AL – Personal disease prevention
AK – “describing the various effects of an innovation (e.g., snow machines, airplanes, immunizations) on the safety, health, and environment of the local community” in Scence, not health. NOTHING in health.
AZ – Personal disease prevention
CA – Personal disease prevention
CO – Personal disease prevention
CT – NOTHING
DC – Personal disease prevention
DE – NOTHING (appears to reference National standards)
HI – NOTHING
ID – NOTHING
IL – Personal disease prevention AND Public health
IN – Personal disease prevention AND Public health
KS – Personal disease prevention (mentioned among “examples of teaching strategies and are not intended to endorse any one specific idea or concept.”)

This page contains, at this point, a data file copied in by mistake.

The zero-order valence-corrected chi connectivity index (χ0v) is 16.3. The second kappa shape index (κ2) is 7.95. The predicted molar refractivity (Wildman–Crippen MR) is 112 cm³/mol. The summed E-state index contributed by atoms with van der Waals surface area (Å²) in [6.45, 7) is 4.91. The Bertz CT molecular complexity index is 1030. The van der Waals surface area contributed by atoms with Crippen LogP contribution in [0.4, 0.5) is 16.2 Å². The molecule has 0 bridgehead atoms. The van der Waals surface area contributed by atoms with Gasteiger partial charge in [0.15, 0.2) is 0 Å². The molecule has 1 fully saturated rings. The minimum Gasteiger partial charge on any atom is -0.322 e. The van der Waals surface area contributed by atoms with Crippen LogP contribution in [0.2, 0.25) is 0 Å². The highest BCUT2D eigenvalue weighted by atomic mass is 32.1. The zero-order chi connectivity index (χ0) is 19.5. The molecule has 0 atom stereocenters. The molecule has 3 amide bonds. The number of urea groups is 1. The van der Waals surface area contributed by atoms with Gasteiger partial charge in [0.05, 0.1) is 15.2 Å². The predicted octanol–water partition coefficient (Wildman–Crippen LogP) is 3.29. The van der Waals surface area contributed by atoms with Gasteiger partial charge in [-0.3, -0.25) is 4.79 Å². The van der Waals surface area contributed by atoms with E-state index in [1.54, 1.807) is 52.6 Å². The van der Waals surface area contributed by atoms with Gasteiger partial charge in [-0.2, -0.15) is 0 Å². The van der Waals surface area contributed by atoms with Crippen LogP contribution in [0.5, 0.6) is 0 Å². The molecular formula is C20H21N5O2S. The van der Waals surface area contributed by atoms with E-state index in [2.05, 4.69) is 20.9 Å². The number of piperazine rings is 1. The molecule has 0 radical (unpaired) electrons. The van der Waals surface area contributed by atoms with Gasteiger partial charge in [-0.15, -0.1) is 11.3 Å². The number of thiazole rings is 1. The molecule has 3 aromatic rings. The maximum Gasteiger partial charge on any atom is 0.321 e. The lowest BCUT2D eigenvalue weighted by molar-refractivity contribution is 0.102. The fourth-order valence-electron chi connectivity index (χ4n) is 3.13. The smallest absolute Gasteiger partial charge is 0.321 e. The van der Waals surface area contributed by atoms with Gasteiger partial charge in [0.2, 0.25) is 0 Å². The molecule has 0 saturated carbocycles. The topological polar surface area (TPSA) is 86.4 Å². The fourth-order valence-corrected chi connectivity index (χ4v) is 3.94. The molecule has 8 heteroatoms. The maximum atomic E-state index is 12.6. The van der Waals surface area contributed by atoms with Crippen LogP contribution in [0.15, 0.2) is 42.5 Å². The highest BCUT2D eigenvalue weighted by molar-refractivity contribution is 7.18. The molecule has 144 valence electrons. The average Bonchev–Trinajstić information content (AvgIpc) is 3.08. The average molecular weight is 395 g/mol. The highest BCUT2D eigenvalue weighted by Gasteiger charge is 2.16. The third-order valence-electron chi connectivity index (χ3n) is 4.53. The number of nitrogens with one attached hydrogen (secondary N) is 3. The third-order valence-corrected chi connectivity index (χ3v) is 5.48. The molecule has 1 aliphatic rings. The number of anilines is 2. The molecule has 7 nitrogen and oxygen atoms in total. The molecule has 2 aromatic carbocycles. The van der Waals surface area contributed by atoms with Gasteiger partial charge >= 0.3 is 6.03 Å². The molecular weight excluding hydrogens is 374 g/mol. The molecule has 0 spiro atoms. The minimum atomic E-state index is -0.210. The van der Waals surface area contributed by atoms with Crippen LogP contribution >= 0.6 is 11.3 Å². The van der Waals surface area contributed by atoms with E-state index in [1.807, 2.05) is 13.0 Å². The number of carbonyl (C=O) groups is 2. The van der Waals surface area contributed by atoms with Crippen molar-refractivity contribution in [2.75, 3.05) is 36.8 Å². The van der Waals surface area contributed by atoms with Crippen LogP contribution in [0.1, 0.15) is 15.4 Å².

KY – NOTHING (References national standards)
LA – NOTHING
ME – NOTHING
MA– Personal disease prevention
MS – Mention of flu vaccine, and immunization and vaccine boh listed in Glossary, but otherwise no mention given
MO – Personal disease prevention
NE – NOTHING (Reference only to National standards
NV – NOTHING
NH – Personal disease prevention
NM – STD only
NY – NOTHING
NC – Personal disease prevention
ND – Public health ONLY
OK – NOTHING
OR – NOTHING
PA – Personal disease prevention
RI – Personal disease prevention AND Public health
SC – Personal disease prevention
SD – Personal disease prevention AND public health
UT – Personal disease prevention
VA – Personal disease prevention
VT – Personal disease prevention
WA – Personal disease prevention
WV – Personal disease prevention
WI – “List ways to prevent communicable disease.” nothing specific to vaccination.
WY – NOTHING